Front Page Titles (by Subject) CHAPTER I.: Of Matter and Motion. - The Works, vol. 2 An Essay concerning Human Understanding Part 2 and Other Writings
Return to Title Page for The Works, vol. 2 An Essay concerning Human Understanding Part 2 and Other Writings
The Online Library of Liberty
A project of Liberty Fund, Inc.
Search this Title:
Also in the Library:
CHAPTER I.: Of Matter and Motion. - John Locke, The Works, vol. 2 An Essay concerning Human Understanding Part 2 and Other Writings 
The Works of John Locke in Nine Volumes, (London: Rivington, 1824 12th ed.). Vol. 2.
About Liberty Fund:
Liberty Fund, Inc. is a private, educational foundation established to encourage the study of the ideal of a society of free and responsible individuals.
The text is in the public domain.
Fair use statement:
This material is put online to further the educational goals of Liberty Fund, Inc. Unless otherwise stated in the Copyright Information section above, this material may be used freely for educational and academic purposes. It may not be used in any way for profit.
Of Matter and Motion.
Matter is an extended solid substance; which being comprehended under distinct surfaces, makes so many particular distinct bodies.
Motion is so well known by the sight and touch, that to use words to give a clear idea of it, would be in vain.
Matter, or body, is indifferent to motion, or rest.
There is as much force required to put a body, which is in motion, at rest; as there is to set a body, which is at rest, into motion.
No parcel of matter can give itself either motion or rest, and therefore a body at rest will remain so eternally, except some external cause puts it in motion; and a body in motion will move eternally, unless some external cause stops it.
A body in motion will always move on in a straight line, unless it be turned out of it by some external cause; because a body can no more alter the determination of its motion, than it can begin it, alter or stop its motion itself.
The swiftness of motion is measured by distance of place and length of time wherein it is performed. For instance, if A and B, bodies of equal or different bigness, move each of them an inch in the same time; their motions are equally swift; but if A moves two inches, in the time whilst B is moving one inch; the motion of A is twice as swift as that of B.
The quantity of motion is measured by the swiftness of the motion, and the quantity of the matter moved, taken together. For instance, if A, a body equal to B, moves as swift as B; then it hath an equal quantity of motion. If A hath twice as much matter as B, and moves equally as swift, it hath double the quantity of motion; and so in proportion.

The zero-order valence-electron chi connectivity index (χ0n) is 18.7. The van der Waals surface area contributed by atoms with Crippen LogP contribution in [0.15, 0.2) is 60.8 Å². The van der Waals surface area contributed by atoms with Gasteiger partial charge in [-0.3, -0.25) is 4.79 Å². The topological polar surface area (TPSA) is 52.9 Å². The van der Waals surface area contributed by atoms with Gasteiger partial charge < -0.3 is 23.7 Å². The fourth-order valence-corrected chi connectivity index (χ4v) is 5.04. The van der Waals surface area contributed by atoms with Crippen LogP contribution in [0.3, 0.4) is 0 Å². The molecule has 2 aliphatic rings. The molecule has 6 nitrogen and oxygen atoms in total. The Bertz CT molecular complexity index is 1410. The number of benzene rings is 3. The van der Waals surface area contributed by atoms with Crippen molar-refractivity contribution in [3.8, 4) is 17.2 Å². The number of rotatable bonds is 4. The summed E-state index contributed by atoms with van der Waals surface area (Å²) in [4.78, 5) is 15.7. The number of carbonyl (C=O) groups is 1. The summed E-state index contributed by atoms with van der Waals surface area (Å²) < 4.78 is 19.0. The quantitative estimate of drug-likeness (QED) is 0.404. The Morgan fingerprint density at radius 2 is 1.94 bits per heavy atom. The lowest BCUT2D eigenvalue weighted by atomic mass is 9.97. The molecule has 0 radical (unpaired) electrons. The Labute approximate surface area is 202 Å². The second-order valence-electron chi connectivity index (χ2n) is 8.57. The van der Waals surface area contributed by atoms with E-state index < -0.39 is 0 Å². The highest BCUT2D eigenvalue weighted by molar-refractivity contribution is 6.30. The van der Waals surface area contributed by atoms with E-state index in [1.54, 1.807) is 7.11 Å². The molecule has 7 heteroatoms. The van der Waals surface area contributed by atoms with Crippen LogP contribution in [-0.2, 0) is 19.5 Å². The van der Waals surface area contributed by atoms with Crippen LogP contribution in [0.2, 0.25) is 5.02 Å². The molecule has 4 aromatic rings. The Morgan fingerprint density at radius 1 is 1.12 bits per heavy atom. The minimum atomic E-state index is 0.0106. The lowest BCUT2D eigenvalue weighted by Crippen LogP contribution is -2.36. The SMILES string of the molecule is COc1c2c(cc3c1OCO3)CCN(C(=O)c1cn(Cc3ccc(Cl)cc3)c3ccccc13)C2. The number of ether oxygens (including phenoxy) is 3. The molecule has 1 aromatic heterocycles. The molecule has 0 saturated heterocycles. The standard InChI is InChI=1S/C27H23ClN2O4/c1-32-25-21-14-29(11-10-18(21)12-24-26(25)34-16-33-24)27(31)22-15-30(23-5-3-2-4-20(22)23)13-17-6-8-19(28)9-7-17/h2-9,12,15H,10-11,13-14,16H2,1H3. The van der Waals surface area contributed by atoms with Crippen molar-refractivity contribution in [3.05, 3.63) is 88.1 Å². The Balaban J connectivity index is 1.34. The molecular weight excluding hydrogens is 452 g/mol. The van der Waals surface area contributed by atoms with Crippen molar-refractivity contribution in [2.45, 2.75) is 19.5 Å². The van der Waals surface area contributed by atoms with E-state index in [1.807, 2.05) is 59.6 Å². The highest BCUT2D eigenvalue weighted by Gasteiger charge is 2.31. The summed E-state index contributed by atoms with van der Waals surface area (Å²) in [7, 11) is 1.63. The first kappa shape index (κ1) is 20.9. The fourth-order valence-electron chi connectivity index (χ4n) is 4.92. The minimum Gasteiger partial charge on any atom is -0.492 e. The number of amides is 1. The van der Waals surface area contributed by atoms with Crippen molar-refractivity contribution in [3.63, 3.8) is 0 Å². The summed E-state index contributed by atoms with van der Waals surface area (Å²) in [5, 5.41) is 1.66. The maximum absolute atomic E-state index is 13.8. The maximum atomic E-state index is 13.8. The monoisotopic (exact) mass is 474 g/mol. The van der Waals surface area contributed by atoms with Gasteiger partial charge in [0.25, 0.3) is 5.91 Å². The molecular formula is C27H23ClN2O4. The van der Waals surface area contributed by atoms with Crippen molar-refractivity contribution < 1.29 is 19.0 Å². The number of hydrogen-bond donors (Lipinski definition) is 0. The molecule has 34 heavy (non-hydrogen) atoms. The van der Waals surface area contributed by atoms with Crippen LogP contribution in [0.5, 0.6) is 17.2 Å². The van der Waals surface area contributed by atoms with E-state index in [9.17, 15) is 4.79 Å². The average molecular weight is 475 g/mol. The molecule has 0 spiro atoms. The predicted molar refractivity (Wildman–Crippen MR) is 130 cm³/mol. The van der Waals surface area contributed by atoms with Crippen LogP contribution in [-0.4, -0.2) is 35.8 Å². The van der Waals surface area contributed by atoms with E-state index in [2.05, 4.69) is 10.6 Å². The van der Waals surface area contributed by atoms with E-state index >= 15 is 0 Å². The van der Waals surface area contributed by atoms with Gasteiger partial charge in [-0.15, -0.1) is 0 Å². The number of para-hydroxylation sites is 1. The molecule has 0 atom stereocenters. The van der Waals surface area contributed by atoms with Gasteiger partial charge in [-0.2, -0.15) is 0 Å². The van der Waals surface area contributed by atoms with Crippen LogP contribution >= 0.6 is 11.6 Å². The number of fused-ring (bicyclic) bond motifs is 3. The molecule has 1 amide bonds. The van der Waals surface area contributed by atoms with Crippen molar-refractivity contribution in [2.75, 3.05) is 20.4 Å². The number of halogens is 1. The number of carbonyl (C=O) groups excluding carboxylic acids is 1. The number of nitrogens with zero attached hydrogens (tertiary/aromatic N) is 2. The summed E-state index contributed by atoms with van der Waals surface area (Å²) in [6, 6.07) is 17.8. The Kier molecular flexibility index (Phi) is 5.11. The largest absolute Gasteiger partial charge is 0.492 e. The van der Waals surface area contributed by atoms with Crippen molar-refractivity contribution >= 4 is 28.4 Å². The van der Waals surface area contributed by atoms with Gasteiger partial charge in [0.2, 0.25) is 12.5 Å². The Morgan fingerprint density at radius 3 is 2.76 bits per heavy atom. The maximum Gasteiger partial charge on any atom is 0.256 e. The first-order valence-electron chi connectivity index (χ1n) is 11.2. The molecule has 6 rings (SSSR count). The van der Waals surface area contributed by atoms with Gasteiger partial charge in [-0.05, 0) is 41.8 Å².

It appears, as far as human observation reaches, to be a settled law of nature, that all bodies have a tendency, attraction, or gravitation towards one another.
The same force, applied to two different bodies, produces always the same quantity of motion in each of them. For instance, let a boat which with its lading is one ton, be tied at a distance to another vessel, which with its lading is twenty-six tons; if the rope that ties them together be pulled, either in the less or bigger of these vessels, the less of the two, in their approach one to another, will move twenty-six feet, while the other moves but one foot.
Wherefore the quantity of matter in the earth being twenty-six times more than in the moon; the motion in the moon towards the earth, by the common force of attraction, by which they are impelled towards one another, will be twenty-six times as fast as in the earth; that is, the moon will move twenty-six miles towards the earth, for every mile the earth moves towards the moon.
Hence it is, that, in this natural tendency of bodies towards one another, that in the lesser is considered as gravitation; and that in the bigger as attraction; because the motion of the lesser body (by reason of its much greater swiftness) is alone taken notice of.
This attraction is the strongest, the nearer the attracting bodies are to each other; and, in different distances of the same bodies, is reciprocally in the duplicate proportion of those distances. For instance, if two bodies at a given distance attract each other with a certain force, at half the distance, they will attract each other with four times that force; at one third of the distance, with nine times that force; and so on.
Two bodies at a distance will put one another into motion by the force of attraction; which is inexplicable by us, though made evident to us by experience, and so to be taken as a principle in natural philosophy.
Supposing then the earth the sole body in the universe, and at rest; if God should create the moon, at the same distance that it is now from the earth; the earth and the moon would presently begin to move one towards another in a straight line by this motion of attraction or gravitation.
If a body, that by the attraction of another would move in a straight line towards it, receives a new motion any ways oblique to the first; it will no longer move in a straight line, according to either of those directions; but in a curve that will partake of both. And this curve will differ, according to the nature and quantity of the forces that concurred to produce it; as, for instance, in many cases it will be such a curve as ends where it began, or recurs into itself; that is, makes up a circle, or an ellipsis or oval very little differing from a circle.